Driving over the speed limit is dangerous and illegal. If you were in a crash involving a speeding driver, you are likely dealing with injuries. Unfortunately, the insurance company probably won’t pay you maximum compensation without the help of an experienced lawyer. At Gay Chacker & Ginsburg, we offer free legal consultations to people who suffered injuries in vehicle crashes. We welcome you to contact us to discuss your situation. There is no obligation when you call.

Speeding Accidents

Why Speeding is Dangerous

The National Highway Traffic Safety Administration (NHTSA) notes a few consequences of speeding besides breaking the law. Speeding can lead to the following:

  • A higher chance of losing control of the vehicle,
  • Reduced effectiveness of seatbelts and other occupant protection equipment,
  • A shorter reaction time when the driver must stop,
  • A more severe crash and injuries,
  • Higher costs of a speed-related crash, and more.

Speeding and otherwise driving aggressively may not only affect the driver; it can also endanger nearby motorists, nearby pedestrians, and bicyclists.

Car Accident

Pennsylvania Speeding Statistics

Speed is the number one type of “driver error” that leads to crashes, according to the Pennsylvania Department of Transportation’s (PennDOT) annual report. In 2019, speed was a contributing factor in 29,978 crashes 385 deaths.

Pennsylvania Traffic Speed Laws

The Commonwealth has specific laws that dictate speed limits in certain areas and the penalties motorists face when they violate those limits. Except when a hazard exists that requires lower speed, the below limits are the maximum lawful speeds.

  • Urban districts 35 mph
  • Freeways: either 65 mph or 70 mph
  • Residence districts: 25 mph if the highway is not a numbered traffic route and is classified as a local highway
  • Other locations 55 mph

No driver may legally drive a vehicle at a speed higher than the maximum limits above. Motorists who are convicted of violating speed limits will receive a fine as follows:

  • Violating a maximum speed limit of 65+ mph: $42.50
  • Violating any other maximum speed limit: $35.00

In addition, drivers who go over the speed limit by more than five miles per hour will receive a fine of $2.00 per additional mile per hour over the excess five miles per hour.

Another Pennsylvania law covers the responsibility of drivers to choose a safe and reasonable speed, taking into consideration:

  • Actual and potential hazards
  • A speed that will allow the driver to stop within the clear distance ahead.
  • Approaching and crossing an intersection or railroad grade crossing
  • Nearing and navigating around the curve
  • Approaching a hillcrest
  • Traveling upon any narrow or winding roadway
  • Hazards involving pedestrians, other traffic, or weather or highway conditions

As the NHTSA points out, it can be unsafe to drive at the speed limit when that speed is too fast for road conditions, such as during bad weather, at night when the road isn’t well lit, or when a road is under repair. Choosing a reasonable speed might mean driving under the speed limit to stay safe on the road.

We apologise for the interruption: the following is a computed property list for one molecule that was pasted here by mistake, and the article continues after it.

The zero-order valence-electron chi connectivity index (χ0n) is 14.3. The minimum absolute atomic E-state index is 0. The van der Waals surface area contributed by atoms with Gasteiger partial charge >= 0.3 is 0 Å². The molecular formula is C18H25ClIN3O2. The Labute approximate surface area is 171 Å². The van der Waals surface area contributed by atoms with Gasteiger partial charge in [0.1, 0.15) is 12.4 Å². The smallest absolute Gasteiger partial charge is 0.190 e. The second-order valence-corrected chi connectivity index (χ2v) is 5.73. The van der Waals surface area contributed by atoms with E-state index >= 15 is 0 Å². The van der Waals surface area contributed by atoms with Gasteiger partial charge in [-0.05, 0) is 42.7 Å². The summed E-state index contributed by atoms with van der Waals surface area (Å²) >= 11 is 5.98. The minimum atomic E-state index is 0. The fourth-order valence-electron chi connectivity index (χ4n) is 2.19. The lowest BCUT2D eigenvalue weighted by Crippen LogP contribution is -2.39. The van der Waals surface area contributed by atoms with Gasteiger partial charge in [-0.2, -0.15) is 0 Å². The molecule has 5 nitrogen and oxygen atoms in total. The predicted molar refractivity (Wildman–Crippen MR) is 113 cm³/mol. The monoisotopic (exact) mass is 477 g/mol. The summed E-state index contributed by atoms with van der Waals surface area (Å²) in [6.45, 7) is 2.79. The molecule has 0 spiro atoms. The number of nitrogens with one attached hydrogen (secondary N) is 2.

Drivers’ Perception of Speeding Dangers

Aggressive driving is on the rise, according to the NHTSA, due to several factors:

  • Traffic congestion
  • Running late
  • The feeling of anonymity inside a vehicle, which can lead some drivers to feel less constrained in their behavior
  • Disregard for the law
  • More drivers on the roads overall

The AAA Foundation for Traffic Safety’s 2019 Traffic Safety Culture Index found that drivers in the U.S. value traveling safely and would like to see stronger laws that ensure safer roads. However, the research continues to point out a discordance between drivers’ attitudes and behaviors. Here are some of the results from the 2019 survey:

  • 55% of drivers surveyed think that speeding on a freeway is dangerous.
  • 64% of drivers think speeding on a residential street is dangerous.
  • 65% of drivers think that the police would catch a driver for driving 15 mph over the speed limit on a freeway. However, 48.2% reported having done so within 30 days prior to the survey.
  • 86% think speeding through a red light is very dangerous or extremely dangerous.
  • 52% think that the police would catch a driver for running a red light.

In addition, the survey found that drivers who were involved in at least one crash in the past two years are significantly more likely to engage in aggressive driving behavior such as speeding.

Speeding Accident Settlements

We are sometimes asked: How much money can I get from a lawsuit involving another driver who was speeding? Compensation in Pennsylvania can cover many areas for someone who was injured in a crash. Recoveries might include:

  • Medical expenses
  • Lost wages and benefits
  • Pain and suffering
  • Impact on your relationships
  • End-of-life expenses if your loved one was killed, and more.

Every case is different, so the type of compensation and how much you can recover will depend on exactly what happened and the unique facts of your case. The best thing to do is to speak with an experienced Pennsylvania auto accident lawyer for advice. Our firm offers free case evaluations, and there is no obligation.

Contact Gay Chacker & Ginsburg for a Free Consult

If you were injured in an automobile crash, we are here to help you. Our firm has a reputation for reaching excellent settlements as quickly as possible, treating clients with respect, and working as conscientiously and as hard as we can. An experienced lawyer will speak with you and answer your questions about your situation and what we can do to help.

Call us at (215) 567-7955 or fill out our contact form to get started. There is no risk or obligation. If you hire our firm, we will charge you no fees unless we recover financial compensation for you.